Having a Conversation … With Your Spouse or Partner

How to get on the same page about your financial planning with your spouse or partner.

Whatever your conversation styles, it’s important to have honest and regular discussions about money — they keep you on the same page and prevent surprises on important financial decisions down the road.
Has your partner always been the one to handle financial matters? Perhaps that’s your role — or maybe you divide the responsibilities. Or as is the case for some couples, like Lonnie and Neil Serdinsky, the roles shift over time.

“My husband traveled Monday through Friday, so I took care of three kids, my job, and the daily finances,” says Lonnie, 65. “Since we retired, he takes care of all of it.”

After handling the family finances for years, Lonnie was more than ready to defer the responsibilities to her husband. “He really likes investing and doing all the research,” she says, “And I’m just not as interested as he is.”

Lonnie says her decision to turn everything over to Neil wasn’t based on a lack of confidence in her financial skills. “I know I should be more into finances, and I could handle it myself if I had to,” she admits, “But honestly? I find it boring.”

Though Neil has taken the lead in family finances, the Serdinskys continue to talk things over as a couple. “I know it’s important that we discuss things, and we do,” she says — though she’d prefer their conversations were shorter and less detailed. “He’ll try to talk to me about finances, but he is into the details and I only want to hear about the big picture,” she admits.

Lonnie says that’s not the case for most of her friends: Some don’t discuss finances with their spouses or know anything about their financial situation. “That’s not us,” she says. “I do know what we have. I’m organized, and I know where everything is. And if something was to happen to my husband – I know I would be in good shape – we definitely have planned the best we could for the worst case scenario.”

Whatever your conversation styles, it’s important to have honest and regular discussions about money — they keep you on the same page and prevent surprises on important financial decisions down the road. A mutual understanding of shared finances can help you maintain a healthy relationship.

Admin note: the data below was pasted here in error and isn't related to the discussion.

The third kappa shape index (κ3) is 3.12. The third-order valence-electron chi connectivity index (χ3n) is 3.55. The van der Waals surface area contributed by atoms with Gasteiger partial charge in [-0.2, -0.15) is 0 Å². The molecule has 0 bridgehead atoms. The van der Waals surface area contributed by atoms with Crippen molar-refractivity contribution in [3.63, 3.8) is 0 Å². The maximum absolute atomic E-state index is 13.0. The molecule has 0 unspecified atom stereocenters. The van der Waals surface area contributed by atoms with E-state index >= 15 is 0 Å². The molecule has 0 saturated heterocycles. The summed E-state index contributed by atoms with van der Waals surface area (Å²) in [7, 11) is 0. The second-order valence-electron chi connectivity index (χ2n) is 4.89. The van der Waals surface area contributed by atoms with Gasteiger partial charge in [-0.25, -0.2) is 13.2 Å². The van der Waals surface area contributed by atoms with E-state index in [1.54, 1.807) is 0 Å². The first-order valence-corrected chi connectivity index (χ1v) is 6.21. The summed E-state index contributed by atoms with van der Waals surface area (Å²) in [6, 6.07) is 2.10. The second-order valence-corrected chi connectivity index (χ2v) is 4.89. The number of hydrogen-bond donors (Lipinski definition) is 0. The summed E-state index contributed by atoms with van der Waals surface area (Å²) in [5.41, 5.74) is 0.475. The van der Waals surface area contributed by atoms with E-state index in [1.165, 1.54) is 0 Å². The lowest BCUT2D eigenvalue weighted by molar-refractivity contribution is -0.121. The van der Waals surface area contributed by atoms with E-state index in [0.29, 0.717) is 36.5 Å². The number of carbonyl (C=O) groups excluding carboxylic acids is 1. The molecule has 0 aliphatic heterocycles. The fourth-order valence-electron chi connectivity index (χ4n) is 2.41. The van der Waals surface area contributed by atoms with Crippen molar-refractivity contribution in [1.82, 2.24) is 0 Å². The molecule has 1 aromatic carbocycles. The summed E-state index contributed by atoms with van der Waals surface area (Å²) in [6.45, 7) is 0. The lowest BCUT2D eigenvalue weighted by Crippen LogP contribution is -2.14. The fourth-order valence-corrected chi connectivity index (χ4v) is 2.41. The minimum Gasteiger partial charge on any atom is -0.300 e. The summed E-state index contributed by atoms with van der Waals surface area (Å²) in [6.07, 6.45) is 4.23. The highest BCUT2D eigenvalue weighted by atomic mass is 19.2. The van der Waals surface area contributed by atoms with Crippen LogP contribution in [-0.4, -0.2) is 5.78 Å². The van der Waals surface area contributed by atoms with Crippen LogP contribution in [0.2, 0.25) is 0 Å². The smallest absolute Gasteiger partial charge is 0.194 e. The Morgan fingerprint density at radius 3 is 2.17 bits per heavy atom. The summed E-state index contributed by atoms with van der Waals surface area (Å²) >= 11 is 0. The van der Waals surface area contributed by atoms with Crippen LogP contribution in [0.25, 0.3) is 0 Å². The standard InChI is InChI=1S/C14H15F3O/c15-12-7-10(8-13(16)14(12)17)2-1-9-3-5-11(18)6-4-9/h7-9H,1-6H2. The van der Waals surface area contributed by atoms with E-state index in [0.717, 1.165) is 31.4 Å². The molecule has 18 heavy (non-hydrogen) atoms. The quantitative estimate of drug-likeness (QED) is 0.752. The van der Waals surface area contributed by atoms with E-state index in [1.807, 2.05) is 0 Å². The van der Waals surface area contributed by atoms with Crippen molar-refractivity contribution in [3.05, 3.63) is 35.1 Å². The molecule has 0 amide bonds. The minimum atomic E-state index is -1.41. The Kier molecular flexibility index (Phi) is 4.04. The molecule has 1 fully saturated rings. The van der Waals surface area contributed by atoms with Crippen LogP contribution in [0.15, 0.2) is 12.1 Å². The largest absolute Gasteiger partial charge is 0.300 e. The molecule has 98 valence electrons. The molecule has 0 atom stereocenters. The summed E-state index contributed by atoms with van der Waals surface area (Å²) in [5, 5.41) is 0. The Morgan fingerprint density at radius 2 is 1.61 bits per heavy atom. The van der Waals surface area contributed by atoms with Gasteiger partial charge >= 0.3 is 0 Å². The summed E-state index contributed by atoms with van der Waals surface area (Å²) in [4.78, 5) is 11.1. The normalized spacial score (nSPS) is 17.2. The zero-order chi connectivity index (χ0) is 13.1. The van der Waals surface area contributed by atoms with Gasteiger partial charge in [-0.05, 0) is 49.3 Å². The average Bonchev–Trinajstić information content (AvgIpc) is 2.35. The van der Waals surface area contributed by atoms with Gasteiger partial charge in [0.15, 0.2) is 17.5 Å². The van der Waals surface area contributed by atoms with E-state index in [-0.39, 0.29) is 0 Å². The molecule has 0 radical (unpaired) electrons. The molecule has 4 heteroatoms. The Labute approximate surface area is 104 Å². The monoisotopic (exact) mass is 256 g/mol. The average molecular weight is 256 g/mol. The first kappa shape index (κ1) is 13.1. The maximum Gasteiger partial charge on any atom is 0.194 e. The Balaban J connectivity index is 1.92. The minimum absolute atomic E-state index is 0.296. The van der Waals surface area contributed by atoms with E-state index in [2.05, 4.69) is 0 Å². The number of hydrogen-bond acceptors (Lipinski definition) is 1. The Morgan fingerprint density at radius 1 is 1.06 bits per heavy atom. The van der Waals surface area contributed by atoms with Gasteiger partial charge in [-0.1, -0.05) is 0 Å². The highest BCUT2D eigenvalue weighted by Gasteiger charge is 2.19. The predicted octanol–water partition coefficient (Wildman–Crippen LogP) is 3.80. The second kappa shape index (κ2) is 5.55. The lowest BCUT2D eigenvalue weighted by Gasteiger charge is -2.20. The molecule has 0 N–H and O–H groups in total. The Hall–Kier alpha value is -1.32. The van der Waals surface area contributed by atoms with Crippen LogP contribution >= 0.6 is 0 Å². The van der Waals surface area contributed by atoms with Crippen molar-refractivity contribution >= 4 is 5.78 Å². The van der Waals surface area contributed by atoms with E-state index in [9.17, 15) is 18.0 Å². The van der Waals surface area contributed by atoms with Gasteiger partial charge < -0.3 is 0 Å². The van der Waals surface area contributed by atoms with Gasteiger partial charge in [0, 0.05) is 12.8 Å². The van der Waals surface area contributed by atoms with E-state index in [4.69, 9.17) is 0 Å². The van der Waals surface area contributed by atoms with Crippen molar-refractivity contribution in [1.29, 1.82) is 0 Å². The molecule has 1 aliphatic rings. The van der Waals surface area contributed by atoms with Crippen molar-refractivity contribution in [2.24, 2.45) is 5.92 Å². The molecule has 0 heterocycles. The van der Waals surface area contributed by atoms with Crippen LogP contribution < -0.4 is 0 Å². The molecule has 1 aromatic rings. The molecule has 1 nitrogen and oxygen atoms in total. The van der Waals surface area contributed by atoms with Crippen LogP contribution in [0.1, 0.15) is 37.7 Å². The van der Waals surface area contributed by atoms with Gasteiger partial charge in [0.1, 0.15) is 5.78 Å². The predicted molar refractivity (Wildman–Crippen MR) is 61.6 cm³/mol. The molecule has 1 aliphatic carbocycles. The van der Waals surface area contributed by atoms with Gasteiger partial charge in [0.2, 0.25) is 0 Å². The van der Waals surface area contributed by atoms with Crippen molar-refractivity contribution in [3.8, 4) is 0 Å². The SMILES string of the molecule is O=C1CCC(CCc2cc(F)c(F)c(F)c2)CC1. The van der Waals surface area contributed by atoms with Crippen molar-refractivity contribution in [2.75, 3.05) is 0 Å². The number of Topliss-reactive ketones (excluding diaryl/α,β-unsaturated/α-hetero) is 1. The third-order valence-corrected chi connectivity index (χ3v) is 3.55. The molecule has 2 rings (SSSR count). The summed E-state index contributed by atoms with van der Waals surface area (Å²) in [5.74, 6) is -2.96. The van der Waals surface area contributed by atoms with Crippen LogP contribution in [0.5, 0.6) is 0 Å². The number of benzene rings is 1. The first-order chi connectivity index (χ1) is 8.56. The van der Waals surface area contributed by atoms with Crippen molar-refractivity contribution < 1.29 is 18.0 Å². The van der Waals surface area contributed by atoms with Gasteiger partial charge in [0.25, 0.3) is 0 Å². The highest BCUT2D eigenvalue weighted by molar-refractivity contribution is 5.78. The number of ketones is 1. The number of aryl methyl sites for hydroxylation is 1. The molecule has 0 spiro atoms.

Sit down with your spouse or partner to sort out your financial goals and decide how you’ll meet them. Consider these tips:
  • Set the ground rules
    Money issues can be emotional, so agree upfront to treat each other with respect and kindness. Hold your discussions at non-stressful times, and plan to have several shorter conversations rather than one long one. Listen carefully to your partner’s point of view, and ask the same in return. Be specific about what you want the conversation to be about. Also try to be as prepared as you can before you sit down together. And even if one of you is more interested in finances, make an effort to look for opportunities to discuss them.
  • Take stock of your situation
    Review your financial information. List your assets, income sources, and debts. Examine last year’s expenses to determine how much you’re spending on housing, food, entertainment, vacations, and other items. Even broad, top-line reviews of your situation have value.
  • Talk about your goals
    Plan to have several conversations about your retirement, charitable giving, and estate plans, as well as your strategies for addressing financial setbacks. If your visions or communication styles are different, you might consult a financial advisor about how to reach common ground. “We work with an accountant who I really like,” says Lonnie. “I know she’s there if I have questions.”
  • Reevaluate your strategies
    If you’ve discovered that you aren’t saving enough to finance your retirement, discuss strategies for building your savings. To achieve your goals, you might choose to work for a few more years, rebalance your stock portfolio or trim nonessential purchases such as expensive vacations.
  • Focus on milestones
    Having shared financial goals gives you the motivation to celebrate milestones as well as make adjustments to keep your plans on track. If your goal is to start a new career, you might need to evaluate your finances to make it happen. Regularly discuss saving and investing practices, and potentially tweak your strategies to meet your goals.
For more information on retirement planning, visit Beyond Today.

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